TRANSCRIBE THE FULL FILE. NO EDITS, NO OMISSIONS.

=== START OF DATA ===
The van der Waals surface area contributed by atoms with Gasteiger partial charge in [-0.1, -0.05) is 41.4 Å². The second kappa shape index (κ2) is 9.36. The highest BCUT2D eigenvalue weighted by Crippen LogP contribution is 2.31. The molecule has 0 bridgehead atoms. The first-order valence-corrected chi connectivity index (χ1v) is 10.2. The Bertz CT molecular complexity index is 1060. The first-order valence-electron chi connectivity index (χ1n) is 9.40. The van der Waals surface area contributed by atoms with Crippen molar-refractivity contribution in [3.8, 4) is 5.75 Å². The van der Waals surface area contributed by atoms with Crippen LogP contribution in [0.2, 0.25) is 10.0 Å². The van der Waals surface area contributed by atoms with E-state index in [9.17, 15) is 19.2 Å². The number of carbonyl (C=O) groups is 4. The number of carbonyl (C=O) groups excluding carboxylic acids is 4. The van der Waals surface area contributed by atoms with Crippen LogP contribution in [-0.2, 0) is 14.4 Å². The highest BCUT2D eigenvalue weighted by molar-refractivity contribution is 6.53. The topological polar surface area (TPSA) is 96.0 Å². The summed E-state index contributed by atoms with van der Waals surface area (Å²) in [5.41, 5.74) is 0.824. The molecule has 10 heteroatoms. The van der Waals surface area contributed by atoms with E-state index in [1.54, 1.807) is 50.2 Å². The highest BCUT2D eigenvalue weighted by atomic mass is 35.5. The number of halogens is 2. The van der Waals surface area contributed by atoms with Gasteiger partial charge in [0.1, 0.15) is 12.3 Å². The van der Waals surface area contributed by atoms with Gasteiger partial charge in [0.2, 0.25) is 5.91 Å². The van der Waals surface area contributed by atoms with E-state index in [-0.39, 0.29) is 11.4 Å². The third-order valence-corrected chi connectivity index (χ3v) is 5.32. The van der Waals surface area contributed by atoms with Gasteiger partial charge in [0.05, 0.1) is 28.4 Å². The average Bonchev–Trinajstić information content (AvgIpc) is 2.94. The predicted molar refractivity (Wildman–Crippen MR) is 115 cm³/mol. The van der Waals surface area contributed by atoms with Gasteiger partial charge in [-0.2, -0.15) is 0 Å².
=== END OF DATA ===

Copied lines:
The van der Waals surface area contributed by atoms with Gasteiger partial charge in [-0.1, -0.05) is 41.4 Å². The second kappa shape index (κ2) is 9.36. The highest BCUT2D eigenvalue weighted by Crippen LogP contribution is 2.31. The molecule has 0 bridgehead atoms. The first-order valence-corrected chi connectivity index (χ1v) is 10.2. The Bertz CT molecular complexity index is 1060. The first-order valence-electron chi connectivity index (χ1n) is 9.40. The van der Waals surface area contributed by atoms with Crippen molar-refractivity contribution in [3.8, 4) is 5.75 Å². The van der Waals surface area contributed by atoms with Crippen LogP contribution in [0.2, 0.25) is 10.0 Å². The van der Waals surface area contributed by atoms with E-state index in [9.17, 15) is 19.2 Å². The number of carbonyl (C=O) groups is 4. The number of carbonyl (C=O) groups excluding carboxylic acids is 4. The van der Waals surface area contributed by atoms with Crippen LogP contribution in [-0.2, 0) is 14.4 Å². The highest BCUT2D eigenvalue weighted by molar-refractivity contribution is 6.53. The topological polar surface area (TPSA) is 96.0 Å². The summed E-state index contributed by atoms with van der Waals surface area (Å²) in [5.41, 5.74) is 0.824. The molecule has 10 heteroatoms. The van der Waals surface area contributed by atoms with E-state index in [1.54, 1.807) is 50.2 Å². The highest BCUT2D eigenvalue weighted by atomic mass is 35.5. The number of halogens is 2. The van der Waals surface area contributed by atoms with Gasteiger partial charge in [0.1, 0.15) is 12.3 Å². The van der Waals surface area contributed by atoms with Gasteiger partial charge in [0.2, 0.25) is 5.91 Å². The van der Waals surface area contributed by atoms with E-state index in [-0.39, 0.29) is 11.4 Å². The third-order valence-corrected chi connectivity index (χ3v) is 5.32. The van der Waals surface area contributed by atoms with Gasteiger partial charge in [0.05, 0.1) is 28.4 Å². The average Bonchev–Trinajstić information content (AvgIpc) is 2.94. The predicted molar refractivity (Wildman–Crippen MR) is 115 cm³/mol. The van der Waals surface area contributed by atoms with Gasteiger partial charge in [-0.2, -0.15) is 0 Å².